To speak about periodization in depth would take too much time. So, here’s a simple approach that I’ve used successfully with my intermediate and advanced athletes. These are lifters who move very well and know their limit lifts very well.

Here’s how you should adjust your loads week to week. Start off with 70% of your 1RM, then increase that load by 5% each week for 3 weeks. On week 4, reduce the load by about 10% and the volume by up to 20%.

This unloading week will allow your body to recover, adapt, and strengthen. On week 5, you can resume your work by get adding 5% more weight to every set from week 3. Continue to ramp-up from there. Here’s how it works:

Week 1

For the snatch (Load% xReps xSets)…

  • 50% x3 x2,
  • 55% x3,
  • 60%x3,
  • 65% x3,
  • 70% x3 x3

Total Volume: 24 lifts

Week 2

  • 50% x3 x2,
  • 55% x3,
  • 60%x3,
  • 65% x3,
  • 70% x3,
  • 75% x3 x3
  • Total Volume: 27 lifts

Week 3

  • 50% x3 x2,
  • 55% x3,
  • 60%x3,
  • 65% x3,
  • 70% x3,
  • 75% x3,
  • 80% x3 x3

Total Volume: 30 lifts

Week 4 – Unload

  • 50% x3 x2,
  • 55% x3,
  • 60%x3,
  • 65% x3,
  • 70% x3 x3

Total Volume: 24 lifts

Week 5

  • 50% x3 x2,
  • 60%x3,
  • 70% x3,
  • 75% x3,
  • 80% x3,
  • 85% x2 x3

Total Volume: 24 lifts

Week 6

  • 50% x3 x2,
  • 60% x3,
  • 70% x3,
  • 75% x3,
  • 80% x2,
  • 85% x2,
  • 90% x2 x2

Total Volume: 23 lifts

I stopped it at week 6 because there are a few directions in which you can take from there.

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Click the link for info about Diane’s upcoming seminar tour. Click the picture for dates.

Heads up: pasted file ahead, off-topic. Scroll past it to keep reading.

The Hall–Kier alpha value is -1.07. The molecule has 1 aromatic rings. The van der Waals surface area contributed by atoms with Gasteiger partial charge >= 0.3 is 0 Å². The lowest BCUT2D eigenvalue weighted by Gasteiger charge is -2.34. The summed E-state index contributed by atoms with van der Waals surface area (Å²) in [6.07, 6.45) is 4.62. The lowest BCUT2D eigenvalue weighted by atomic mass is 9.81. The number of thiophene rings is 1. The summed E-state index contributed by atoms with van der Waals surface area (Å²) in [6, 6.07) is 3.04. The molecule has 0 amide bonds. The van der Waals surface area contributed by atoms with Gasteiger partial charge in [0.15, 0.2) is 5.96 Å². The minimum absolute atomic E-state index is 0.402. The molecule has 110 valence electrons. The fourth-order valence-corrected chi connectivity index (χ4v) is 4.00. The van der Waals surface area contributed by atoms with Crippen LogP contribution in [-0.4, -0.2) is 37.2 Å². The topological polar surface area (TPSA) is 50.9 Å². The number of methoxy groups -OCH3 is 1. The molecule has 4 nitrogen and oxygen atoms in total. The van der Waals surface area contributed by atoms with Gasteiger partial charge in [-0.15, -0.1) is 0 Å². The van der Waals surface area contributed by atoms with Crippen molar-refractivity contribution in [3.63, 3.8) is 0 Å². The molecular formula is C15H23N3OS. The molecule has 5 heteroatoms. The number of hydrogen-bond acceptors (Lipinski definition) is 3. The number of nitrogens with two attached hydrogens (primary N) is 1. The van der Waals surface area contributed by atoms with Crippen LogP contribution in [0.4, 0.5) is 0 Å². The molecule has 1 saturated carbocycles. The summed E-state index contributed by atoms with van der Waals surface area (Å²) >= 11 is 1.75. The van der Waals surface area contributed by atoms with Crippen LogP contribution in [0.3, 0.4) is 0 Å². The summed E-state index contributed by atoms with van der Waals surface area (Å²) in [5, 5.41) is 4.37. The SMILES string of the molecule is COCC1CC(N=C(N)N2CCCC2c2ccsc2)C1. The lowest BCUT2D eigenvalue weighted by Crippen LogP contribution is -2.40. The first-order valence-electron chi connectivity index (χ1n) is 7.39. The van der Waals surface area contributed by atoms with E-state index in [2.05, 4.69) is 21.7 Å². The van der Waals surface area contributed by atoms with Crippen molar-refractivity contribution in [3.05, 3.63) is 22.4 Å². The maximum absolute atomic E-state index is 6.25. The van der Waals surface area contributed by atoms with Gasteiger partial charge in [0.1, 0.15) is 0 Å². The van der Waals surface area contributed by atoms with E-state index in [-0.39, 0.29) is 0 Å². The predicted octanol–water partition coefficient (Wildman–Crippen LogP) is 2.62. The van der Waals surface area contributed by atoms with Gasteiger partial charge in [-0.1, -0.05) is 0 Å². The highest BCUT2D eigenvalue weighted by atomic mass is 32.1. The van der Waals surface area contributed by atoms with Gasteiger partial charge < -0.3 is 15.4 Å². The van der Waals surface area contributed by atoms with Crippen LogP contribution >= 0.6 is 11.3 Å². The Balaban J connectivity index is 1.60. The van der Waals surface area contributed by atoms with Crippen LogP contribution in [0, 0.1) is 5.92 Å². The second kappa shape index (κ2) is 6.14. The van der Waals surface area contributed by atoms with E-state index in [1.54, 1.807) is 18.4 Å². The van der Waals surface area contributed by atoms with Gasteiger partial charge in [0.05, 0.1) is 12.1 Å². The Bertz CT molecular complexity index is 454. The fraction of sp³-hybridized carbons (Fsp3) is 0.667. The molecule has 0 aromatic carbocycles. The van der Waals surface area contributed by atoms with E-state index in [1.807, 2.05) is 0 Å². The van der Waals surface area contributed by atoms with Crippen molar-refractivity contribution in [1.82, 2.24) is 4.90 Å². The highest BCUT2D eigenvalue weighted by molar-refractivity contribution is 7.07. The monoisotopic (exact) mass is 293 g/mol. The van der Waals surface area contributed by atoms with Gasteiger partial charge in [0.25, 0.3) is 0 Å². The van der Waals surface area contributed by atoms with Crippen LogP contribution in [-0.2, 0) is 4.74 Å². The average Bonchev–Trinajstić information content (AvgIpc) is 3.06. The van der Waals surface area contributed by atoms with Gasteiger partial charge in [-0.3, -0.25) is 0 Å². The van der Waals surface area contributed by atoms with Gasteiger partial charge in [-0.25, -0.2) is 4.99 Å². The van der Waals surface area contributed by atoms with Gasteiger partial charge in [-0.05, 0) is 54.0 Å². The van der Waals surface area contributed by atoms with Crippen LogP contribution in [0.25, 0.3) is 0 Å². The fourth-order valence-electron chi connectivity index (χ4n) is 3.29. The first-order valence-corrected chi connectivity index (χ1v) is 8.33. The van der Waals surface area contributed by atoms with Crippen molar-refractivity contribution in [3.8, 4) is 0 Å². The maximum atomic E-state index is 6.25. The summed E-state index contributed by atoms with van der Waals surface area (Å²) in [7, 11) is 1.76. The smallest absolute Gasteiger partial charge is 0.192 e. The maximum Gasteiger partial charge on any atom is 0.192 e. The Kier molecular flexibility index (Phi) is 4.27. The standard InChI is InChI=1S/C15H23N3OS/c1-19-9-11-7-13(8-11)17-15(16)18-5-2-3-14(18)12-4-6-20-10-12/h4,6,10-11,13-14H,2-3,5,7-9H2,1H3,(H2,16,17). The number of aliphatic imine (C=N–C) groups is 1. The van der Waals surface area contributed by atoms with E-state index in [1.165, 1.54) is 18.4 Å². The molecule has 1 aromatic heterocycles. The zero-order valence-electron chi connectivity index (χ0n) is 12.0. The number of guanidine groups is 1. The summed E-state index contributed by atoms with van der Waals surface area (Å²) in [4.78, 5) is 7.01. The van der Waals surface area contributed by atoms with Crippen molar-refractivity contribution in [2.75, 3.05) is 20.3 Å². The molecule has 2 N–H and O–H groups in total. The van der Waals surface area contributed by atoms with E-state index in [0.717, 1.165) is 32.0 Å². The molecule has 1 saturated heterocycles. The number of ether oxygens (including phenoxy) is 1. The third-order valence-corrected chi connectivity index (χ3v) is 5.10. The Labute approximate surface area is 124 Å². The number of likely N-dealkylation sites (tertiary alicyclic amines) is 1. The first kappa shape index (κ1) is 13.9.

To peak or not to peak?

If you were to continue escalating the intensity while reducing the volume then you’d soon be ready to taper the work off and “peak,” or maximize 1RM performance.

You’ll when you’re ready to peak because you’ll be hitting solid lifts session to session with lifts around that 90% range.  It’s like a pot of hot water sizzling as it’s getting ready to boil over. The conditions are ready. This is when art mixes with science heavily. You can to continue this delicate flow and peak at just the right time.

If I can offer another lesson from personal experience, don’t beat yourself if you don’t get it right the first few times. The road to each peak is a lesson. Start again, you’ll be fine.

Remember that almost everything works until you get to an elite level of lifting, as long as you keep addressing weaknesses and leveling up your strength. Above all, consistency is the key ingredient that will make your progress robust and lasting.

I hope you found this information helpful. These methods have pushed me and my athletes along for many years now, with no over-complication or fuss. I think they can do the same for you.

Diane

 

For more

Mike Bledsoe

11 comments

  • Of course another great article.

    Few simple questions though on the knees….